Human language is a fascinating subject. We don't appreciate how complex language speaking skills are until we try to learn a new language as adults. It's one thing that children can do better than adults. Brain studies suggest that human brains are uniquely programmed to use language, and children's brains are uniquely adept at learning languages. This adeptness is lost as we age.
The Story of Human Language by John McWhorter is a collection of thirty-six lectures on the history and study of human languages. It includes some discussion of the tools used by linguists. However, I see that there's a whole separate set of lectures on "Understanding Linguistics: The Science of Language." I haven't listened to this other set of lectures so I'm not sure how they differ. Presumably these lectures (Story of Human Language) has more focus on history and less emphasis on the technical aspects of linguistics.
Some things I've learned that I find interesting:
1. Differences in languages can be used much like gene technology to track prehistoric movements of humans. Changes in languages occur more quickly than changes in human genes, so whereas genes may be used to indicate humans migrations over a span of 100,000 years, language can indicate movements over the past 10,000 years.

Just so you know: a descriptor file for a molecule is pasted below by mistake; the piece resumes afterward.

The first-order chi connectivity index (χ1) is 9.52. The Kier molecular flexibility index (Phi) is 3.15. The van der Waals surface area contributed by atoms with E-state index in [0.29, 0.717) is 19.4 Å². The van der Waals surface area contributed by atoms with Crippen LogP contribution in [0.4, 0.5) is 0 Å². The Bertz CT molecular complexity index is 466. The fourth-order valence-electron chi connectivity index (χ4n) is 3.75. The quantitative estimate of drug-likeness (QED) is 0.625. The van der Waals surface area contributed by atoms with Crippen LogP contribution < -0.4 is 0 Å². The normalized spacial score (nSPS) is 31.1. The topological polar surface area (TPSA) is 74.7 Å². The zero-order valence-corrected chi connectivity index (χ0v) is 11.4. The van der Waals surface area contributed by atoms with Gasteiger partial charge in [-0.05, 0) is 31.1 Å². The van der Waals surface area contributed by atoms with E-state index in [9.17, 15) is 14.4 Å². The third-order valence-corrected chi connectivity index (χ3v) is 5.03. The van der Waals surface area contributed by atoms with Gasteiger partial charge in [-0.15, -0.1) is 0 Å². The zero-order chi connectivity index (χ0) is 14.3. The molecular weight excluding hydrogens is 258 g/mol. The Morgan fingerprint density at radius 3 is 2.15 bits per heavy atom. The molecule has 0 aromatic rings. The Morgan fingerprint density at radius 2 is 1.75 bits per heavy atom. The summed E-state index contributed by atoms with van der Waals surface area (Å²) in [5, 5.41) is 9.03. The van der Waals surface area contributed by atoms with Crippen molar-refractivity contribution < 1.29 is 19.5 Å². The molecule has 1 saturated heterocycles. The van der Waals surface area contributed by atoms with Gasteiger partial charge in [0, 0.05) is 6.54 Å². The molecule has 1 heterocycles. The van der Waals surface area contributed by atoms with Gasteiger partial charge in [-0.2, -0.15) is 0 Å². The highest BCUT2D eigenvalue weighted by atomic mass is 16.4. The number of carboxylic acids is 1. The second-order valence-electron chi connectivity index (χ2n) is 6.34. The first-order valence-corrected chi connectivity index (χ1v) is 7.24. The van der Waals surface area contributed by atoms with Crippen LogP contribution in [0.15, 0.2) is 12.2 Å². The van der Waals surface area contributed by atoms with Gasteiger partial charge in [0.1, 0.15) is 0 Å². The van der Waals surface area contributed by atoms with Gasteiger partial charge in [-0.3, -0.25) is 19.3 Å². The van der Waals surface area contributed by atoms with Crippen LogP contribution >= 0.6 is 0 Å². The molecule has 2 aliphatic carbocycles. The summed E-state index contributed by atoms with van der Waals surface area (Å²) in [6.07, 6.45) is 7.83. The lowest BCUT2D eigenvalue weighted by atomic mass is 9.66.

2. Ninety-nine percent of the words in the Oxford Dictionary of the English Language are from sources other than Old-English. However, Sixty-five percent of the commonly used words are part of the one percent that comes from Old-English.
3. The most complex and difficult languages are spoken in areas that are isolated from exposure to other languages. In other words, primitive peoples sometimes have very complex languages. Languages can become complex when everybody who speaks the language learned it as a child.
4. More widely spoken languages that need to be learned by adult speakers of other languages tend to become simplified over time.
5. Languages tend to either (1) have prefixes and case endings, or (2) be tonal. They seldom have both. (But there are exceptions.)
6. The majority of the world's languages do not have definite and indefinite articles (i.e. "a" and "and"). Speakers of European languages can't believe it to be possible to speak without them.
7. The majority of the world's population (including much of Europe) speak a different dialect (i.e. local vernacular) of their language at home than what is taught in their schools or used in official government business. This phenomenon is called diglossia. Americans are unique in having relatively little diglossia.
8. We can thank the influence of the invading Norsemen of the 9th century for the fact that English is the only European language that doesn't have gender markers for inanimate objects. (Thank you, Norsemen.) Other invaders who didn't learn Old English well were probably responsible for the simplified verb conjugations in English. (Thank you other invaders.)
9. Non-phonetic English word spellings are a remnant of an earlier time when they were phonetic. Unfortunately, word spellings change more slowly than the spoken language. The development of printing has essentially fossilized spelling conventions. (Thank goodness for computerized spell-check.)